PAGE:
I've finished my Swedish tree!

I've done it! So happy! :D

I have found Swedish culture interesting for quite a while now (especially through the lens of Eurovision ;) ). I started this course about three months ago, although I had been wanting to begin for about six months prior to that. I wanted to wait until I reached my summer holidays (I'm an Australian) to make sure I had the free time I needed to give this course a serious go. However, it also co-incided at a pretty rough time in my life, and this course gave me initially the distraction, and the later the sense of empowerment, I needed to rise above the adversity. I've really enjoyed learning the Swedish language and more about the Swedish culture. I'll be forever grateful for this opportunity; and this moment, while joyous, also brings a sense of sadness as the journey now comes to an end. :')

I would like to acknowledge and thank the Swedish team for their development of this course, as well as for their help and support along the way. Zmrzlina, Arnauti, Anrui and Anders91, thank you so much. I'd also like to thank the native Swedish speakers who also frequently helped me out whenever I had a question. Devalanteriel comes to mind, but I know there were others as well. Thank you!

I'd also like to thank the rest of the community. That's right, you guys! Thanks for creating such a welcoming and friendly environment conducive to good learning. You've asked many of the questions I also had, and have provided very good help as well. Thanks!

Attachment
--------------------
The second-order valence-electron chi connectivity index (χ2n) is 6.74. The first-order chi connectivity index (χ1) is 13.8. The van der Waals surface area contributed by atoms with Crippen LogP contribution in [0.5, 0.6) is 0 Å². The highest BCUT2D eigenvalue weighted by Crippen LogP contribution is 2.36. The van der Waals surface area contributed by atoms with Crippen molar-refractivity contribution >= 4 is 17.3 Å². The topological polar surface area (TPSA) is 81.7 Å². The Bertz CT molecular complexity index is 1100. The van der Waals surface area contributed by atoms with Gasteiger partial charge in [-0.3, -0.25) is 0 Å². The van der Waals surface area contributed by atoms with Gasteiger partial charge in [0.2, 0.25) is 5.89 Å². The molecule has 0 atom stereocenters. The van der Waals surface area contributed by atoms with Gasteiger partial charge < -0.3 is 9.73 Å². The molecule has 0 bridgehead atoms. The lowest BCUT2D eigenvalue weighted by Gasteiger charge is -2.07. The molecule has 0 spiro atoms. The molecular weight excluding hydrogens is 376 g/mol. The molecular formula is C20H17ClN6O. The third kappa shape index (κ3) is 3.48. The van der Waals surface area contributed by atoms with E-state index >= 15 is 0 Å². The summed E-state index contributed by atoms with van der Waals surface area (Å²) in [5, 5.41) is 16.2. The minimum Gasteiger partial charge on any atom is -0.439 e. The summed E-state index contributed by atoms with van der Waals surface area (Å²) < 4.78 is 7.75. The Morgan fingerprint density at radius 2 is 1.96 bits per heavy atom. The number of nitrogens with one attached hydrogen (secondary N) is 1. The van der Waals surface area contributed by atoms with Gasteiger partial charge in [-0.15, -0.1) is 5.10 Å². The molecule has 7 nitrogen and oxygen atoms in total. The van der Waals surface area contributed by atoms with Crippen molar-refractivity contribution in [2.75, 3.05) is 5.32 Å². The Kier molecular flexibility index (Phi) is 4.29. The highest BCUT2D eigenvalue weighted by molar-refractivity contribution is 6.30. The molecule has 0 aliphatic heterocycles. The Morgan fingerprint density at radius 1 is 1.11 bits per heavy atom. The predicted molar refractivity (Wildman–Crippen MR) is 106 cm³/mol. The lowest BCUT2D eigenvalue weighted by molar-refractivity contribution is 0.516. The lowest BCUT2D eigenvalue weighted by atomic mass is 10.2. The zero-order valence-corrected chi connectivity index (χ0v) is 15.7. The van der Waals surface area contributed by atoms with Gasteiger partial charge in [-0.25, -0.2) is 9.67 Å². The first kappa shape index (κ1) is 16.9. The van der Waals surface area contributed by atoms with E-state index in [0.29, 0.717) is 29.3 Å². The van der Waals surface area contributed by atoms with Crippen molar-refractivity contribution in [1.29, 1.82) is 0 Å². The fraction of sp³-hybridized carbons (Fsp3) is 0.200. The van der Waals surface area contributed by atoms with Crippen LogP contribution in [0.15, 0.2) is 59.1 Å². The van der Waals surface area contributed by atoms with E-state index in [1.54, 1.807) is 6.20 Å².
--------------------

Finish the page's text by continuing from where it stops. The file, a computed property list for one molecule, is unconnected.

I guess some of you might be wondering how I tackled this tree, given that I completed it in three months. Firstly, I decided before beginning the tree that I was going to ditch the traditional methods of language learning. I had learnt Italian from the age of 5 until I was 19, during primary school, secondary school and even university. In my experience, I found that some aspects of traditional language learning were actually impeding my progress, rather than facilitating it. I felt a lot of pressure during assessment, so rather than getting better at the language I got better at test-taking strategy. I learnt to get the grammar right because that was what was going to show in my writing tasks, but I essentially neglected vocabulary learning because I was always allowed a bilingual dictionary for reading and writing tasks. I know this is a bit controversial, but I'm of the school that learning vocabulary is more important than learning grammar, especially at beginner level. It's like being able to ask where the bathroom is. If you know how to construct the sentence correctly, that's great, but you're not going to get very far if you don't remember what the word for bathroom is. :P On the other hand, if you can at least say "bathroom where?" people will understand you and you will be able to get by. Hence, while my reading and writing skills in Italian were okay, my listening and speaking skills were consistently poor. I also didn't develop them very well because I was always scared of making mistakes and making a fool of myself, or worse, stuffing up my assessments. I largely got by with oral assessments by memorising sentences that I could say, while for listening, well, that remained a weakness. :/ Additionally, I felt more pressure coming from an Italian family, and the last thing I wanted to do was look incompetent in front of people who had fairly good Italian proficiency.